I think any sliceable cookie recipe would be easy to make heart shaped. All I did was roll the dough up into a tube, refrigerate it for the required 2+ hours. Then when I was ready to bake I cut a notch on one side and shaved off a little on the other side to make the pointed bottom of the heart. I rolled the whole thing in colored sugar which helped to knock down the edges and enhance the heart shape. Despite the dubious ingredients, these were a tasty buttery cookie with a pleasant strawberry flavor and perfect for Valentine's Day!

Strawberry Jello Heart Cookies
Adapted from Cast Sugar's Cherry Almond Jello Cookies, her recipe came from Gelatin Spritz Cookies from All Recipes
Makes ~4 dozen cookies

1 1/2 cups (12 oz) butter (Earth Balance margarine in our house)
1 (3 oz) package strawberry Jello
1 cup sugar
the scrapings from 1 vanilla bean
3 1/2 cups all-purpose flour
1 teaspoon baking powder
1 egg
1 teaspoon vanilla extract
colored sugar, optional

-Cream the butter/margarine with the sugar, Jello powder and vanilla bean scrapings until light and fluffy.
-Stir together the flour and baking powder and set aside.
-Add the egg and vanilla extract to the creamed butter/EB and beat until combined.
-Add the flour mixture and beat until the dough is smooth and even. *If you have a cookie press they can be baked as spritz cookies at this point.
-Place a third of the dough on a large sheet of plastic wrap, shape into a log ~2 inches in diameter and wrap tightly in the plastic wrap. Repeat with the other two thirds of the dough. Refrigerate for at least 2 hours, overnight is better to develop the vanilla flavor.
-Preheat your oven to 400 degrees.
-Remove one log of dough from the fridge and cut out a small groove on one side, this will form the top indent of the heart. Turn the log over and trim a little on the sides to form a point.
-Roll the log in the colored sugar. You will need to pour some colored sugar into the groove to get it to stick in. Be gentle so you don't destroy the details of the heart.
-Slice 1/4 inch slices from the log and place them on a parchment lined baking sheet. Leave an inch between each cookie.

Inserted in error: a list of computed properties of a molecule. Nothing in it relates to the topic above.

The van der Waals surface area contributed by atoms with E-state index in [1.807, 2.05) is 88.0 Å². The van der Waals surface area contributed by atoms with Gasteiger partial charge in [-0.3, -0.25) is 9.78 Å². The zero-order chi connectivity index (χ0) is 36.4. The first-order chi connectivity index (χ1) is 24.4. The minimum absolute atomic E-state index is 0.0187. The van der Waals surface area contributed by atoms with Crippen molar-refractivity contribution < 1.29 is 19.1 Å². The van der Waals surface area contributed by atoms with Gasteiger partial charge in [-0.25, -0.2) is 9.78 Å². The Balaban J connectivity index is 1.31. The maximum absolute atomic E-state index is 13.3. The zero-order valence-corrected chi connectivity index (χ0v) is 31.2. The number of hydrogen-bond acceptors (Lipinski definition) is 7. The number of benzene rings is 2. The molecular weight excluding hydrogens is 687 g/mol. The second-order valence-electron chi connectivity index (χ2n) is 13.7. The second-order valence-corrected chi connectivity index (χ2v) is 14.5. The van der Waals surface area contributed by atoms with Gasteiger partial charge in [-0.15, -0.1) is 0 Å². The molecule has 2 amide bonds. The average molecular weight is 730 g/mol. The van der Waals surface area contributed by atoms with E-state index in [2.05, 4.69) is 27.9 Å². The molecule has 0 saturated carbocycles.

-Bake for 6-9 minutes, until they puff slightly and the bottoms are very light brown. Cool on the baking sheet for 1-2 minutes and then remove to cool completely on a wire rack.
-Repeat the process with the remaining dough. The dough will keep well in the fridge for up to 5 days and the vanilla flavor will improve with longer refrigeration.

My cat Abbie has a heart shaped spot on her nose, isn't she the cutest thing ever!!

February 9, 2009

"Forget Me Not" Sambusik Cookies

I'm not a big cookbook collector, it takes a really impressive collection to get me to commit to buying one. There are just too many recipes to try online, in magazines, etc. However, I leap at the chance at anything new to read that is food related. Fiction involving food is always welcome but the genre I really love includes the histories, science discussions and memoirs that revolve around food. My favorites are too many to list but here are some examples you might recognize: On Food and Cooking, Kitchen Confidential, Salt, Garlic and Sapphires, My Life in France. Just point me in the direction of a new book of this nature and a few days later I'll be on the couch devouring it-- it'll only be hours if it's available on the Kindle.

So I loved hearing about the Cook the Books Club. The club's current book is The Language of Baklava by Diana Abu-Jaber. It's an engaging story of the author's childhood experience that centers around the experiences related to her Jordanian father. The recipe I really wanted to make was the "Nostalgic Chicken Livers", chicken livers with onions and lemon juice cooked in olive oil. It's a dish I order regularly at the various middle eastern restaurants around Detroit and I make it at home all the time. But, have you ever tried to take an attractive picture of chicken livers? I tried, but...

So I decided to play with her Sambusik cookies instead. To make them dairy-free I substituted walnut oil for the clarified butter. This gave the exterior dough a lot of walnut flavor. I also swapped orange flower water for the rose water. Rose water reminds me of a high school French teacher that wore too much rose perfume and I find it cloying. I think the orange flower water goes very well with the walnuts. The cookies were delicious with an enchanced walnut flavor. I think they might be even better with a touch of cinnamon as well. Here's my interpretation of her recipe.

My version of "Forget Me Not" Sambusik Cookies
Adapted from The Language of Baklava
Makes ~2 dozen cookies

3/4 cup ground walnuts, lightly packed
1/4 cup sugar
1/2 teaspoon orange flower water

1/2 cup walnut oil
6 tablespoons milk (soy worked fine)
2 tablespoons + 2 teaspoons sugar
2 cups all-purpose flour

~ 1/2 cup powder sugar to dust